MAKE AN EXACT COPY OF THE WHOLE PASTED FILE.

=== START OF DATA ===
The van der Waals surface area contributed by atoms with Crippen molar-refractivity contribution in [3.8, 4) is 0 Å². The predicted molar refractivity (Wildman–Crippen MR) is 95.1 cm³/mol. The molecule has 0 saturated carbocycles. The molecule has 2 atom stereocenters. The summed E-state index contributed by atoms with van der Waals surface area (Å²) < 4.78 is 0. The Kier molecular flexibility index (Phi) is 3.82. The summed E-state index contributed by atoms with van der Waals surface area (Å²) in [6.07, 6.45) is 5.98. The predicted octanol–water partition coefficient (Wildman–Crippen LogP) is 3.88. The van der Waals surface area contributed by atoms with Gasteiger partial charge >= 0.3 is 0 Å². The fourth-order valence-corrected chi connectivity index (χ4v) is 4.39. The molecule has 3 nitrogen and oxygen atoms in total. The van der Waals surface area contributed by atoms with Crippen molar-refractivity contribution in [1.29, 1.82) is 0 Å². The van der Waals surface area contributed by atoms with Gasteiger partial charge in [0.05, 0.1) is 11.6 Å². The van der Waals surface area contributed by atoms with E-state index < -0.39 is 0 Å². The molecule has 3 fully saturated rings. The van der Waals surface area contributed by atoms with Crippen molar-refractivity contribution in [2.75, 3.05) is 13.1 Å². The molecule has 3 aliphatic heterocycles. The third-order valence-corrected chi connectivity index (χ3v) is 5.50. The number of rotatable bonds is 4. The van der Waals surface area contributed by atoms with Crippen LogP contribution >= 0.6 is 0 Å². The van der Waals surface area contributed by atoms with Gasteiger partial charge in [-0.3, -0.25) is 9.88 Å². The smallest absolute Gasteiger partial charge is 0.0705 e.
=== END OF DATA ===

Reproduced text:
The van der Waals surface area contributed by atoms with Crippen molar-refractivity contribution in [3.8, 4) is 0 Å². The predicted molar refractivity (Wildman–Crippen MR) is 95.1 cm³/mol. The molecule has 0 saturated carbocycles. The molecule has 2 atom stereocenters. The summed E-state index contributed by atoms with van der Waals surface area (Å²) < 4.78 is 0. The Kier molecular flexibility index (Phi) is 3.82. The summed E-state index contributed by atoms with van der Waals surface area (Å²) in [6.07, 6.45) is 5.98. The predicted octanol–water partition coefficient (Wildman–Crippen LogP) is 3.88. The van der Waals surface area contributed by atoms with Gasteiger partial charge >= 0.3 is 0 Å². The fourth-order valence-corrected chi connectivity index (χ4v) is 4.39. The molecule has 3 nitrogen and oxygen atoms in total. The van der Waals surface area contributed by atoms with Crippen molar-refractivity contribution in [1.29, 1.82) is 0 Å². The van der Waals surface area contributed by atoms with Gasteiger partial charge in [0.05, 0.1) is 11.6 Å². The van der Waals surface area contributed by atoms with E-state index < -0.39 is 0 Å². The molecule has 3 fully saturated rings. The van der Waals surface area contributed by atoms with Crippen molar-refractivity contribution in [2.75, 3.05) is 13.1 Å². The molecule has 3 aliphatic heterocycles. The third-order valence-corrected chi connectivity index (χ3v) is 5.50. The number of rotatable bonds is 4. The van der Waals surface area contributed by atoms with Crippen LogP contribution >= 0.6 is 0 Å². The van der Waals surface area contributed by atoms with Gasteiger partial charge in [-0.3, -0.25) is 9.88 Å². The smallest absolute Gasteiger partial charge is 0.0705 e.